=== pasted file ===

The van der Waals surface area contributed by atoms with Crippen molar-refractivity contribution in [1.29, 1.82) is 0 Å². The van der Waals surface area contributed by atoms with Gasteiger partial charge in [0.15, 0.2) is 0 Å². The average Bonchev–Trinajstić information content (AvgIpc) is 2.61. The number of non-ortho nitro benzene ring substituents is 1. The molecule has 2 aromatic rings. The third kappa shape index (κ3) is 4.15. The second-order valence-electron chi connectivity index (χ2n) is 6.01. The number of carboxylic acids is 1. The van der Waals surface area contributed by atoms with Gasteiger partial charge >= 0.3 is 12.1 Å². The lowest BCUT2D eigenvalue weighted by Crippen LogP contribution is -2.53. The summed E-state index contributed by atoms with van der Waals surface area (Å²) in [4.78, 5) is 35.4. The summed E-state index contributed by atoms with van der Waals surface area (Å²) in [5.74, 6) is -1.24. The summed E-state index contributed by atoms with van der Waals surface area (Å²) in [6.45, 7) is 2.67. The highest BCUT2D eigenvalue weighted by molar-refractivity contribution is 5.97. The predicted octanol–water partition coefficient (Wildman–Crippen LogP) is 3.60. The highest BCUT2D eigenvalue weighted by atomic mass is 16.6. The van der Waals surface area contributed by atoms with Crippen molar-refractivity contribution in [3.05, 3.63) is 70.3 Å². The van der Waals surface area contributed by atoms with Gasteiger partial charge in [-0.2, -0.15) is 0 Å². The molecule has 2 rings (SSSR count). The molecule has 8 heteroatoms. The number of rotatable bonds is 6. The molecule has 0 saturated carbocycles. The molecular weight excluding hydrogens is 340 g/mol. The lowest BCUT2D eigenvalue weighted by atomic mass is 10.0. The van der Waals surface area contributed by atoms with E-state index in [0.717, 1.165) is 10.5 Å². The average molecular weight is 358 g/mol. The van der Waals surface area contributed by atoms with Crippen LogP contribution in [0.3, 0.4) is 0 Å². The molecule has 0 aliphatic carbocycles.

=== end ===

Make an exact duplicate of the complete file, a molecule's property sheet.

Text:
The van der Waals surface area contributed by atoms with Crippen molar-refractivity contribution in [1.29, 1.82) is 0 Å². The van der Waals surface area contributed by atoms with Gasteiger partial charge in [0.15, 0.2) is 0 Å². The average Bonchev–Trinajstić information content (AvgIpc) is 2.61. The number of non-ortho nitro benzene ring substituents is 1. The molecule has 2 aromatic rings. The third kappa shape index (κ3) is 4.15. The second-order valence-electron chi connectivity index (χ2n) is 6.01. The number of carboxylic acids is 1. The van der Waals surface area contributed by atoms with Gasteiger partial charge >= 0.3 is 12.1 Å². The lowest BCUT2D eigenvalue weighted by Crippen LogP contribution is -2.53. The summed E-state index contributed by atoms with van der Waals surface area (Å²) in [4.78, 5) is 35.4. The summed E-state index contributed by atoms with van der Waals surface area (Å²) in [5.74, 6) is -1.24. The summed E-state index contributed by atoms with van der Waals surface area (Å²) in [6.45, 7) is 2.67. The highest BCUT2D eigenvalue weighted by molar-refractivity contribution is 5.97. The predicted octanol–water partition coefficient (Wildman–Crippen LogP) is 3.60. The highest BCUT2D eigenvalue weighted by atomic mass is 16.6. The van der Waals surface area contributed by atoms with Crippen molar-refractivity contribution in [3.05, 3.63) is 70.3 Å². The van der Waals surface area contributed by atoms with Gasteiger partial charge in [-0.2, -0.15) is 0 Å². The molecule has 2 rings (SSSR count). The molecule has 8 heteroatoms. The number of rotatable bonds is 6. The molecule has 0 saturated carbocycles. The molecular weight excluding hydrogens is 340 g/mol. The lowest BCUT2D eigenvalue weighted by atomic mass is 10.0. The van der Waals surface area contributed by atoms with E-state index in [0.717, 1.165) is 10.5 Å². The average molecular weight is 358 g/mol. The van der Waals surface area contributed by atoms with Crippen LogP contribution in [0.3, 0.4) is 0 Å². The molecule has 0 aliphatic carbocycles.